Here Are the Important Basics on Child Tax Credit
Raising children can be financially challenging, especially for low-income households. One of the options to spend less is through the child tax credit (CTC).
Now that is tax season is around, understanding how this credit works proves even more essential. When you know more about it and apply it correctly, it can save you thousands of dollars each year.
What Is The Child Tax Credit?
The child tax credit is a form of tax relief, and it can be federal or state. In the previous federal law, it was non-refundable, which it means it immediately reduces your tax liability up to zero. It is not a tax deduction, which you have to itemize when filing. Under the Tax Cuts and Jobs Act, a huge part of it could already be refunded.
The states can also implement their own child tax credit in addition to that of the federal government. For example, New York has a fully refundable credit, which can be around 33 percent of the federal CTC or more than $100 for every qualifying child.
Who Qualifies for the Child Tax Credit?
On the federal level, the IRS imposes strict conditions for qualifying a child. According to it, the child must be:
- Below 17 years old at the end of the tax year
- US citizen, resident alien, or national
- Part of the filer’s household for more than six months of 2010 (unless exempted under publication 972 under child tax credit)
- Proclaimed as dependent in the tax return
- Holder of a Social Security Number (SSN)
The child also has to pass certain qualification “tests.” The common ones have already been mentioned above. Others are support and relationship.
Under the condition, a child qualifies if the filer provides more than 50 percent of the financial support. This information is important since it means the credit is not limited to your own children. You can also file it if you give a substantial assistance to other members of the family. These include siblings, nieces and nephews, grandchildren, and even descendants of these individuals. It also covers adopted children.
How Much Can You Claim?
In the previous law, the filer can claim up to $1,000 per qualifying child. Under the new tax reform plan, it will increase to $2,000. The filer can claim a refund up to $1,400, but it will increase in 2019 to adjust for inflation.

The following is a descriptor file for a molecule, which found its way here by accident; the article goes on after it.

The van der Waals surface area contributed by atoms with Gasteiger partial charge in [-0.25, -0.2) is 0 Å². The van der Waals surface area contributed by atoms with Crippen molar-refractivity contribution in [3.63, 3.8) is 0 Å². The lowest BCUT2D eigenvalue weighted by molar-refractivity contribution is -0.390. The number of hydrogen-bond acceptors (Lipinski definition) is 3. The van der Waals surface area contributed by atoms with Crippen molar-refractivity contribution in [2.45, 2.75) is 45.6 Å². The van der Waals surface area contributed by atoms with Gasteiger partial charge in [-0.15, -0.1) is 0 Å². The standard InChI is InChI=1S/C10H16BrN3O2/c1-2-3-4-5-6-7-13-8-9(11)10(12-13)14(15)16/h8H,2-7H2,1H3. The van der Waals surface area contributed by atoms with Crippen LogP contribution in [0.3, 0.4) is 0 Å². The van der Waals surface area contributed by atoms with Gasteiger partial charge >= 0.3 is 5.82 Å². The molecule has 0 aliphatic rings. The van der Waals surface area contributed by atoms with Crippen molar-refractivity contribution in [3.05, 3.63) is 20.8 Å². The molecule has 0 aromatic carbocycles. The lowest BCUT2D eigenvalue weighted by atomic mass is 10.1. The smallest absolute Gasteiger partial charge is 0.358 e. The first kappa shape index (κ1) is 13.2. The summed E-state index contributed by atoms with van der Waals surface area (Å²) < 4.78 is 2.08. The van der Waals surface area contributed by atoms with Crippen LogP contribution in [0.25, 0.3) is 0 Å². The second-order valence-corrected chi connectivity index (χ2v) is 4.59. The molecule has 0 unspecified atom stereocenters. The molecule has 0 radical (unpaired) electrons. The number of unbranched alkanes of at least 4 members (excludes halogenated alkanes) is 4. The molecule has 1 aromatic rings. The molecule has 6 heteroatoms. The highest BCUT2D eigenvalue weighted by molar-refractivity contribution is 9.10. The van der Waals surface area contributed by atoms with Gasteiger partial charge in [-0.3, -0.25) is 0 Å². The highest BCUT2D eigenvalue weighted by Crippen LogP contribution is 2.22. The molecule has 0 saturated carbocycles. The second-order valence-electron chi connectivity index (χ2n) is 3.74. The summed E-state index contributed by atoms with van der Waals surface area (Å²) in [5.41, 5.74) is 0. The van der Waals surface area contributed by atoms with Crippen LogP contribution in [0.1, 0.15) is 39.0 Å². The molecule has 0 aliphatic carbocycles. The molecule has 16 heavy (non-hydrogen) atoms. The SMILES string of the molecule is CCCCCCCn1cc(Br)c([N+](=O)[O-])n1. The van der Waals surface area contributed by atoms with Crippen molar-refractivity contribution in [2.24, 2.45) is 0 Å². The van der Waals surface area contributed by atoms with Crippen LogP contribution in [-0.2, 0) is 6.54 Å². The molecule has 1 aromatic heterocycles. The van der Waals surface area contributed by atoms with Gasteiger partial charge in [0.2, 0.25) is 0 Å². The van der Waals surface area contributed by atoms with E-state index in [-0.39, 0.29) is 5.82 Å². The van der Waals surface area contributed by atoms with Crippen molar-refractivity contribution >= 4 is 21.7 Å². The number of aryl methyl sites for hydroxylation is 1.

The rules, however, recognize phase-outs. It simply means you do not get to reduce your tax due with the tax credit right away. Rather, you should consider your modified adjusted gross income (MAGI). The higher it goes, the lesser your tax credit becomes due to the phase-out. It is $50 reduction per $1,000 or part of it that your MAGI goes beyond a certain threshold. The amount varies depending on the status. Presently, the threshold for married couples who file jointly is $110,000. In the new law, it will increase to $400,000.
In other words, it is possible to be eligible for a tax credit and still not lower your tax due. This is understandable, however, since the purpose of it is to help lower-income families. The good news is you can claim an additional CTC if your income tax due is lower than the CTC.
Can One Claim the New Child Tax Credit?
Most of the provisions under the new law will take effect the following year, 2019. This is because, in 2018, the tax returns are for 2017. The law did not come to be until that year.
Who Can File for the Claim?
Only one person can file for a claim for a qualifying child. It applies even if the parents have joint custody or share equal expenses. In case either of the parents has the sole or primary custody, such parent is responsible for filing the claim.
Raising children certainly takes a village, and when it comes to managing finances, your best friend is the government. With the child tax credit and other forms of child-related tax reliefs, you pay lower taxes. You may even look forward to a refund. You can then use this money to make sure you meet your children’s needs on time.